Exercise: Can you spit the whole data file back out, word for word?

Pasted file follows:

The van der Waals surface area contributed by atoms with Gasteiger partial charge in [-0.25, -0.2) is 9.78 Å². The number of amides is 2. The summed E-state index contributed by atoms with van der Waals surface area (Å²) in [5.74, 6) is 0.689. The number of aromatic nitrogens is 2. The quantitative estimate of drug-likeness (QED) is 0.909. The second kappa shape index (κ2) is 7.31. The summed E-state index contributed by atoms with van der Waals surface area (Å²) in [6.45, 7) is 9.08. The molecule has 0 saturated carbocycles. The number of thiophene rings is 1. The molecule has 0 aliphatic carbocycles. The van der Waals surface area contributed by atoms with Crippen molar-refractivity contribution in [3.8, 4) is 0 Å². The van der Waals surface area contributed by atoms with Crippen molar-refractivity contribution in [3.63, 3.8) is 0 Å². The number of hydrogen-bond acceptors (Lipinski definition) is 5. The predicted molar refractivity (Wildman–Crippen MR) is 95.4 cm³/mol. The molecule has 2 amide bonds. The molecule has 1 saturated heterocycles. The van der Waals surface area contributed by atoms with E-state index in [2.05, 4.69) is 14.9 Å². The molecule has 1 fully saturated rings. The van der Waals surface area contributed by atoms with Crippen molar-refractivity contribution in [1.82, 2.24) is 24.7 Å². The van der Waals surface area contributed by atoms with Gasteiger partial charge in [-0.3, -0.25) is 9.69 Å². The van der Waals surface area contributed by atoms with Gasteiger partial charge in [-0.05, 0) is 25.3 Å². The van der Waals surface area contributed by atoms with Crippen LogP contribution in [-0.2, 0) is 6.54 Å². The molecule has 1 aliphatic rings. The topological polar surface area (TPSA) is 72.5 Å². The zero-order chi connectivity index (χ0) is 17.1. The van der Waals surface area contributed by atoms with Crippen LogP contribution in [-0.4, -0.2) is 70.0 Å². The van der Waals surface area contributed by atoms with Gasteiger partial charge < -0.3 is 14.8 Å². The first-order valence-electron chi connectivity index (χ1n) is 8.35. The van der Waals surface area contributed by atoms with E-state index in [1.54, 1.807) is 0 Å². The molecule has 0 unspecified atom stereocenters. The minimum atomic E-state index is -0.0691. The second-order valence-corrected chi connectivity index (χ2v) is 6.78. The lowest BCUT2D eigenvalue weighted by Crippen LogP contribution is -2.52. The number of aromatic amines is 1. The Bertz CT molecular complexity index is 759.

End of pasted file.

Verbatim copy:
The van der Waals surface area contributed by atoms with Gasteiger partial charge in [-0.25, -0.2) is 9.78 Å². The number of amides is 2. The summed E-state index contributed by atoms with van der Waals surface area (Å²) in [5.74, 6) is 0.689. The number of aromatic nitrogens is 2. The quantitative estimate of drug-likeness (QED) is 0.909. The second kappa shape index (κ2) is 7.31. The summed E-state index contributed by atoms with van der Waals surface area (Å²) in [6.45, 7) is 9.08. The molecule has 0 saturated carbocycles. The number of thiophene rings is 1. The molecule has 0 aliphatic carbocycles. The van der Waals surface area contributed by atoms with Crippen molar-refractivity contribution in [3.8, 4) is 0 Å². The van der Waals surface area contributed by atoms with Crippen molar-refractivity contribution in [3.63, 3.8) is 0 Å². The number of hydrogen-bond acceptors (Lipinski definition) is 5. The predicted molar refractivity (Wildman–Crippen MR) is 95.4 cm³/mol. The molecule has 2 amide bonds. The molecule has 1 saturated heterocycles. The van der Waals surface area contributed by atoms with E-state index in [2.05, 4.69) is 14.9 Å². The molecule has 1 fully saturated rings. The van der Waals surface area contributed by atoms with Crippen molar-refractivity contribution in [1.82, 2.24) is 24.7 Å². The van der Waals surface area contributed by atoms with Gasteiger partial charge in [-0.3, -0.25) is 9.69 Å². The van der Waals surface area contributed by atoms with Gasteiger partial charge in [-0.05, 0) is 25.3 Å². The van der Waals surface area contributed by atoms with Crippen LogP contribution in [-0.2, 0) is 6.54 Å². The molecule has 1 aliphatic rings. The topological polar surface area (TPSA) is 72.5 Å². The zero-order chi connectivity index (χ0) is 17.1. The van der Waals surface area contributed by atoms with Crippen LogP contribution in [-0.4, -0.2) is 70.0 Å². The van der Waals surface area contributed by atoms with Gasteiger partial charge < -0.3 is 14.8 Å². The first-order valence-electron chi connectivity index (χ1n) is 8.35. The van der Waals surface area contributed by atoms with E-state index in [1.54, 1.807) is 0 Å². The molecule has 0 unspecified atom stereocenters. The minimum atomic E-state index is -0.0691. The second-order valence-corrected chi connectivity index (χ2v) is 6.78. The lowest BCUT2D eigenvalue weighted by Crippen LogP contribution is -2.52. The number of aromatic amines is 1. The Bertz CT molecular complexity index is 759.